On March 31st, we had a wonderful class at the library on Genealogy. Topeka Genealogical Society President, Barbara LaClair, gave a wonderful introduction to searching for your family history. Whether you were a complete novice or someone who’d had years of experience, I think there was so much helpful information to take away.
For those of you who couldn’t attend, here are some highlights of the program:
Why Learn Your Family History?
According to Barbara, “Researching our ancestry helps to give us a sense of place and who we are. It makes history come alive. And, it is the ultimate puzzle–never finished, each answer leading to more questions and requiring all of our problem-solving skills.”
The Research Process
1. Start with yourself and what you know (use pedigree charts and family group sheets)
2. Look around your home and ask family members for documents and records that provide more information. Record what you find and consider what information you are missing.
3. Start talking to your family members about what they know or remember.
4. Now you may want to turn to other sources of information. The Internet is probably a good place to start.
Consider the following types of sources: census records, vital records (birth, death, marriage), courthouse records (deeds, probate, and more), cemetery records, newspapers and obituaries, military records, church records, etc.
5. Record everything you find. Always note your sources!
A Few Basic Rules
Barbara recommended a few basic rules for your genealogy project:
- Record women by their maiden name
- Write dates as day, month, 4-digit year (10 January 1865)
- Write locations from smallest locality to larger (Rossville, Shawnee County, Kansas, USA)
- Location names may change over time–record as designated at the time of the event
- Spelling doesn’t always count in genealogy–meaning don’t ignore or discount name and place spelling variations
- Always cite your sources–record enough information that you or someone else could come back to the same source
- Genealogy without documentation is only mythology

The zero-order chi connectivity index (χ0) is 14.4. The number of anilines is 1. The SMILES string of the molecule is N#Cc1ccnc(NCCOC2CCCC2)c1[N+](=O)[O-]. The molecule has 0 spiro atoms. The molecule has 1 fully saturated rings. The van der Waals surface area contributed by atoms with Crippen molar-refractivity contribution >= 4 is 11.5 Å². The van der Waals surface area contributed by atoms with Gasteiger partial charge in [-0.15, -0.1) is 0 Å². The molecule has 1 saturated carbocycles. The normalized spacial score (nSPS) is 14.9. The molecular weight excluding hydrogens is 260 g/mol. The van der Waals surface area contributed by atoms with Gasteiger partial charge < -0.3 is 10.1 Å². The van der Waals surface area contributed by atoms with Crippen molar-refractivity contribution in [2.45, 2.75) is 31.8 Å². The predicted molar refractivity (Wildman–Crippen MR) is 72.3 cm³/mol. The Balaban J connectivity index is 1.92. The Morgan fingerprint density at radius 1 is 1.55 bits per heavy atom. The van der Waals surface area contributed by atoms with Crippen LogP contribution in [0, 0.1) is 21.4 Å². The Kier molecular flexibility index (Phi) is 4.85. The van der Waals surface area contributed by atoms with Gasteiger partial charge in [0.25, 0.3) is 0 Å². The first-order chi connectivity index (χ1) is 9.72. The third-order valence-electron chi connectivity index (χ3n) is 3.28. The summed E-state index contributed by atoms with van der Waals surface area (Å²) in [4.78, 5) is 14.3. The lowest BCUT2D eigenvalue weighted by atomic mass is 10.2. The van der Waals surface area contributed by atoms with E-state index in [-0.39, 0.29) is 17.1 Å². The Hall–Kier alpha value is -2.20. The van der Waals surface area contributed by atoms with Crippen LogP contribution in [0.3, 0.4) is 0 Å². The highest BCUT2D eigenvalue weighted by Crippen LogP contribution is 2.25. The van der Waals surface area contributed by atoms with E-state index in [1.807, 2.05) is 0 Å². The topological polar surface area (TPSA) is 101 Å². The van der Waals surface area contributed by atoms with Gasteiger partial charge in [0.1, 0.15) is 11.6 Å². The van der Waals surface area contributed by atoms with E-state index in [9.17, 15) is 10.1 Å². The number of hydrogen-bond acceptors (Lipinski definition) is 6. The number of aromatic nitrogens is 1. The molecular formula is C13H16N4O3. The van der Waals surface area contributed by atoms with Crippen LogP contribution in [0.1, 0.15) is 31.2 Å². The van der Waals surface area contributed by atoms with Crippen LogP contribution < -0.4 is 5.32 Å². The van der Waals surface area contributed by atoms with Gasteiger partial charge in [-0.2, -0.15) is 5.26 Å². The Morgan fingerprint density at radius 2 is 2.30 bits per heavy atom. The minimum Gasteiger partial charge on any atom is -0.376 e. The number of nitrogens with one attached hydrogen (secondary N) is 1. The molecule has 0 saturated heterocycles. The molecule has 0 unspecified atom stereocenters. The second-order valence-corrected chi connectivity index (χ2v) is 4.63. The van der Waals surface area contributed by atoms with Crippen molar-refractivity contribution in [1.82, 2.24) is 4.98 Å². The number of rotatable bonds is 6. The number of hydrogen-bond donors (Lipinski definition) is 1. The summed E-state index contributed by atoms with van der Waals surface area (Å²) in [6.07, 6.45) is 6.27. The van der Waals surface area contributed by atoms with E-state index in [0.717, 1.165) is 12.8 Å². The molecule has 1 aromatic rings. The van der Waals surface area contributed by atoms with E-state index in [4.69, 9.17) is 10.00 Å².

- Don’t believe everything you find–check, verify, and analyze carefully
Local Repositories of Genealogical Information
Topeka & Shawnee County Public Library, 1515 SW 10th, Genealogy Center upstairs. Free access to ancestry.com. www.tscpl.org
Topeka Genealogical Society Library, 2717 SE Indiana. Open 1-4 pm M, W, Th, Sat. Free to members, $3 donation per day for non-members. More than 10,000 books, 700+ periodical titles. Strong Kansas collection, resources from nearly all states. Free access to fold3.com, New England Historical & Genealogical Society. www.tgstopeka.org
State Archives & Library, Kansas Historical Society, 6425 SW 6th St. Open 9-4:30 T-F. Kansas newspapers on microfilm, Kansas history, some genealogical materials from other states, free access to ancestry.com. www.kshs.org
Topeka LDS Family History Center, 2401 SW Kingsrow Rd. Open 12-8:30 Tues, 12-4 Wed, 9-4 Sat. Microfilm borrowing from LDS Library in Salt Lake City. Free access to ancestry.com and fold3.com.
Midwest Genealogy Center, 3440 Lee’s Summit Rd, Independence, MO. Part of Mid-Continent Library system, a 52,000 square-foot free-standing facility dedicated to genealogy. Strong Missouri collection, resources from all states. www.mymcpl.org/genealogy (816) 252-6272
U.S. Genweb ProjectÂ All volunteer, free websites for each county in the U.S. Content varies widely, but always worth checking. Usually provides a history for county formation.
FamilySearch LDS Family History Center site. Search databases and indexed records, catalog from the LDS Library in Salt Lake City, Genealogy wiki, Research Guides, and educational videos. Census records, vital records, and courthouse records are being digitized and added on an ongoing basis. If you are searching for foreign records, you may want to look here.
WorldConnect Project Searchable database of donor-contributed family trees.
Heritage Quest Access on your own computer in Kansas–access provided through the State Library of Kansas. If you have trouble connecting, contact us at the library for assistance. Go to the “Explore Resources” page on this website to find Heritage Quest. Searchable census indexes and images for most federal census years. PERSI periodical index. Freedman’s Bank Records, digitized historical books, Revolutionary War pension application files (select files).
Ancestry.com This is a fee-based subscription database/website, but check the Local Repositories above for free access at their locations. All federal population censuses, Kansas state censuses, WWI draft cards, Civil War pension application index cards, early plat maps and atlases, newspapers, yearbooks, and much more.
Fold3 This is a fee-based subscription database/website, but check the Local Repositories above for free access at their locations. A searchable database of historical records. Some U.S. census records, compiled Civil War service records, Revolutionary War pension applications (complete files), Native American census rolls, Five Civilized Tribes rolls and applications, Southern Claims Commission files, FBI case files, some census, city directories, and newspapers.
Bureau of Land Management Patent search. Search for original land patents from federal government to private ownership. Digital images of patents available on the website.
Find A Grave Large and rapidly expanding site for posting and searching cemetery listings and photos of tombstones.
Random Acts of Genealogical Kindness A networking site for trading genealogical assistance and lookups with other genealogists. Organized by location.
Genforum A system of online message boards, organized by surname and location. Post queries here and find help and other researchers working on the same ancestral lines.
Mocavo A search engine that searches only genealogy-related websites.